Asian shares stumbled lower in afternoon trade on Friday, reversing earlier gains as rising COVID-19 cases in China reinforced investor concerns over the prospects for a global economic recovery.
European bourses were set to open lower. Pan-region Euro Stoxx 50 futures dropped 0.66% in early trade, while German DAX futures lost 0.65% and FTSE futures dipped 0.35%.
Earlier on Friday, an Asian regional share index had edged near record highs after U.S. President-elect Joe Biden proposed a $1.9 trillion stimulus plan to jump-start the world’s largest economy and accelerate its response to COVID-19.
In prime-time remarks, Biden outlined a proposal that includes $415 billion aimed at the COVID-19 response, some $1 trillion in direct relief to households, and roughly $440 billion for small businesses and communities hard hit by the pandemic.
But that initial boost faded by the afternoon as risk appetite waned, lifting bond prices and the dollar, and hitting regional equities.
“When you get to these lofty levels, what does it need to take (the market) higher again?” said Stephen Innes, chief global markets strategist at Axi.
“Ultimately, the market has excelled itself. I’m not saying it’s gotten too far over its skis, I don’t think it has, but I think the expectations for economic repricing are quite dramatic … (we’re) back again to the lack of economic conviction.”
Global stocks had initially firmed on Thursday on a report that the stimulus package could be as big as $2 trillion, much more than markets were expecting.
Biden’s comments came after Federal Reserve Chair Jerome Powell struck a dovish tone in comments at a virtual symposium with Princeton University.
Powell said the U.S. central bank is not raising interest rates anytime soon and rejected suggestions the Fed might start reducing its bond purchases in the near term.
MSCI’s broadest index of Asia-Pacific shares outside Japan was last down 0.59%.
Chinese blue-chips shed 0.97% amid worries over rising COVID-19 cases in China, and after the Chinese central bank drained liquidity from the country’s banking system, suggesting a tightening bias in monetary policy.
More than 28 million people are under lockdown in China. On Friday it reported the highest number of new COVID-19 cases in more than 10 months.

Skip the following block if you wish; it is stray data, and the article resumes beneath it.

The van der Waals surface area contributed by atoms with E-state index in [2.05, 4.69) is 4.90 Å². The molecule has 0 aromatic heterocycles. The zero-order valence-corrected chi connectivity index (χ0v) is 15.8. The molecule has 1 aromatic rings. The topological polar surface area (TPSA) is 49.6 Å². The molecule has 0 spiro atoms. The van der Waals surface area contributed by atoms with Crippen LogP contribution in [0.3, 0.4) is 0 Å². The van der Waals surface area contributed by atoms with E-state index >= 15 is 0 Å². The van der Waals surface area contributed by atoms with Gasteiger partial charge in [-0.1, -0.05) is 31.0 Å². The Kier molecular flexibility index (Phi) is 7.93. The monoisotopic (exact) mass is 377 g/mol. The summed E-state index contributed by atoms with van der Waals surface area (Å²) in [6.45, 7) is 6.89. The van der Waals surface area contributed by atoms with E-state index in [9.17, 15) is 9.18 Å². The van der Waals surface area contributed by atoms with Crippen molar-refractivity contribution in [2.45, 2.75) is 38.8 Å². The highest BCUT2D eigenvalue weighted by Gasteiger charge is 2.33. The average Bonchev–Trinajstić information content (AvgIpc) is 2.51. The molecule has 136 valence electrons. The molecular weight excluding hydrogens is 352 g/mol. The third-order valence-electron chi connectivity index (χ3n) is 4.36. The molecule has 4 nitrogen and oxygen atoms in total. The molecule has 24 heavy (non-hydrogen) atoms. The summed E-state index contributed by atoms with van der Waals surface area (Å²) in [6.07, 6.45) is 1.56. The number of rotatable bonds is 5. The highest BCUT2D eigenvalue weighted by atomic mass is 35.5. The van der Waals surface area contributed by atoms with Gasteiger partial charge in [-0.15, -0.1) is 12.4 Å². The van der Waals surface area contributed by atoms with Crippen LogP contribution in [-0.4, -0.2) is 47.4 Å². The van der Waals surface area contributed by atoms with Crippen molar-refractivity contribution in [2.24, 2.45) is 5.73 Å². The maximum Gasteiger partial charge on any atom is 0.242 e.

Hong Kong’s Hang Seng fell 0.29% and Australia’s ASX 200 was flat, while Japan’s Nikkei lost 0.65% after touching three-decade highs in the previous session.
The falls in Asia echoed a late dip on Wall Street on Thursday. While U.S. stocks spent most of the trading session in positive territory, helped by the stimulus hopes, concerns over the cost of the package led to a modest decline toward the end of Wall Street trade.
S&P 500 e-mini futures shed 0.61% to 3,768.
“The concern is what it’s going to mean from a tax stand point,” said Tim Ghriskey, chief investment strategist at Inverness Counsel in New York.
“Spending is easy to do but the question is how are you going to pay for it? Markets often ignore politics but they don’t often ignore taxes.”
The Dow Jones Industrial Average fell 0.22%, the S&P 500 lost 0.38%, and the Nasdaq Composite dropped 0.12%.
On Friday, earnings season will kick into full swing with results from JPMorgan, Citigroup and Wells Fargo. Investors will be looking to see if banks are starting to take down credit reserves, resume buybacks, and provide guidance that shows the economy is improving, said Thomas Hayes, chairman of Great Hill Capital in New York.
In the currency market, the U.S. dollar was flat against the yen at 103.79 and the dollar index edged 0.1% higher to 90.35.
The euro fell 0.16% to $1.2136.
U.S. yields stepped back as risk appetite waned. Benchmark 10-year Treasury notes yielded 1.1005%, down from a U.S. close of 1.129% on Thursday, while the 30-year yield dipped to 1.8409% from 1.874%.
Oil prices, which had risen on a weak dollar and strong Chinese import data, dropped as COVID-19 concerns in China hit sentiment.
Brent crude oil futures fell 0.83%, to $55.95 a barrel while U.S. crude lost 0.54% to $53.28.
Spot gold rose 0.11% to $1,848.36 per ounce.
Reporting by Andrew Galbraith in Shanghai and Chibuike Oguh in New York; Editing by Sam Holmes, Kim Coghill and Lincoln Feast.